The new proposal includes $475,000 for indigent care, just $25,000 less than what the Central Georgia Health System received in 2014. The new plan also calls for nearly $700,000 more in outside agency funding than in the mayor’s original proposal.
Commissioner Gary Bechtel says that means the money will have to come from somewhere and that could be from eliminating positions or pulling from the reserve fund balance which currently sits at $4.9 million. Bechtel says taking money from the reserve fund will hurt the city’s credit rating.
"I was told by credit agencies when I sat in front of them in March, we do not need to come out of fund balance, and I’ve repeated that over and over again. It just appears that some people were not listening, or didn’t care," said Bechtel.
At the meeting, Bechtel also brought up the big balance in Central Georgia Health System’s bank account. As of the end of March, the corporation is sitting on more than $800 million in cash. Bechtel said that’s why he did not vote to fund indigent care.
"I voted no because I make every effort I can to protect tax payers. I don’t spend other people’s money as freely as some others do," said Bechtel.
Andy Galloway, a former executive at the Medical Center of Central Georgia, says that money is in line with a corporation of CGHS’s size. However, he tells 41NBC that money does not go toward indigent care, which costs the health system about $25 million a year.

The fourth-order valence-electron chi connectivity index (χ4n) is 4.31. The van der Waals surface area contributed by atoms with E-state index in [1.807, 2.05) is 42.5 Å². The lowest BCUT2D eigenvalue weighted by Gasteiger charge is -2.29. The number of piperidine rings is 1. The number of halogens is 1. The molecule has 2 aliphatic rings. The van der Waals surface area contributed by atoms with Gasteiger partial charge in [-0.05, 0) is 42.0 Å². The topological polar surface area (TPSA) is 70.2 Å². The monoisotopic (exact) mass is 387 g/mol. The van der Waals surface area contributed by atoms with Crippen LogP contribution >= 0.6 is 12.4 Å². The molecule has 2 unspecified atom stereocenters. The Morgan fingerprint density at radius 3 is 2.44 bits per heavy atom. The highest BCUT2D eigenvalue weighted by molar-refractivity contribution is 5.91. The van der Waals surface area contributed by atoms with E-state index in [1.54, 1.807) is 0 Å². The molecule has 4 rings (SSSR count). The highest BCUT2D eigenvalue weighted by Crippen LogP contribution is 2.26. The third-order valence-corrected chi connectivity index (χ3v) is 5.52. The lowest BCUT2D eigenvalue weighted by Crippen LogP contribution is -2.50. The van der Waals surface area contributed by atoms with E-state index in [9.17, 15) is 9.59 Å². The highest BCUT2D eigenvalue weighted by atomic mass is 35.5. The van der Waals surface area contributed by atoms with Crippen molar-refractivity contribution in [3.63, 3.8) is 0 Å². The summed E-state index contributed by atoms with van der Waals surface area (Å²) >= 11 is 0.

"Half million dollars is precious little, but it is precious," said Galloway.
He also added, he was thankful the commissioners had a change of heart. He said the move sends a positive message to the community that the government cares about MCCG’s mission.
"$475,000 is a long way from zero, and I want to commend the commissioners for the hard work they did restore those dollars. I think was critically important," said Galloway.
Commissioner Larry Schlesinger, who was on the same page as Bechtel about pulling from the reserves, does believe it was the right thing to do to put money aside for indigent care.
"The Medical Center is not a poor institution, but I do believe that they are due funding from the city, at least as a gesture that we support their mission to take care of those in Macon who need care and just can’t afford it," said Schlesinger.
The proposal also restores funding for transit to $317,000 from the proposed $300,000.
The commissioners will vote on the budget on Monday, June 30th.